There have been few evaluations of substance use interventions for forensic psychiatric patients. In this study, we evaluated a manualized substance use treatment for forensic inpatients by comparing 35 treatment completers (who attended 75% or more of their sessions) and 30 non-completers (less than 75%) on self-report and urinalysis measures. The treatment completer group showed significant increases in substance-related knowledge and self-reported relapse prevention skills, but there was no significant difference between completers and non-completers in time to first substance use (if any) or in having a positive urine screen result 12 or 24 months after participation in the program. The results indicated improvement in knowledge and self-reported skills, but this did not translate to decreased substance use as measured by urinalysis. Implications for substance use treatment are discussed.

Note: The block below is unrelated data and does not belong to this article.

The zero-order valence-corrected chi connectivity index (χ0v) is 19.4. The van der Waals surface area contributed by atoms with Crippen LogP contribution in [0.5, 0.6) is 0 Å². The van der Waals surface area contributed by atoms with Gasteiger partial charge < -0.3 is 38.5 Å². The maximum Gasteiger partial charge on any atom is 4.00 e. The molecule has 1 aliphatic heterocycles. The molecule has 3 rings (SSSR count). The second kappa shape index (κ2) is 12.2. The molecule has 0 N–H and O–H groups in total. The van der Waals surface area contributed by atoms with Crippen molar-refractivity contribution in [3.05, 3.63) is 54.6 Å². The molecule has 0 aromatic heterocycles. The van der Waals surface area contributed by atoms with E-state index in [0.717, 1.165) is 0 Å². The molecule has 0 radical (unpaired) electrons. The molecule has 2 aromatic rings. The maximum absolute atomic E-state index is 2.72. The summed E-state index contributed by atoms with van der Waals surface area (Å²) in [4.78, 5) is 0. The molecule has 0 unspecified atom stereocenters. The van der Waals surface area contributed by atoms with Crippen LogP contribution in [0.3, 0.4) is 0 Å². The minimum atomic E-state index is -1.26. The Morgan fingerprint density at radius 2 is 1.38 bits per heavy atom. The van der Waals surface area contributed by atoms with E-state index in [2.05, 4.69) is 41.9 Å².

Aleks Milosevic, Adekunle G. Ahmed, Dawn Adamson, Steven F. Michel, Nicole C. Rodrigues ORCID Icon & Michael C. Seto

Journal of Substance Use, Volume 23, 2018 – Issue 6

DOI

Website

Evaluation of a substance use treatment program for forensic psychiatric inpatients [2018]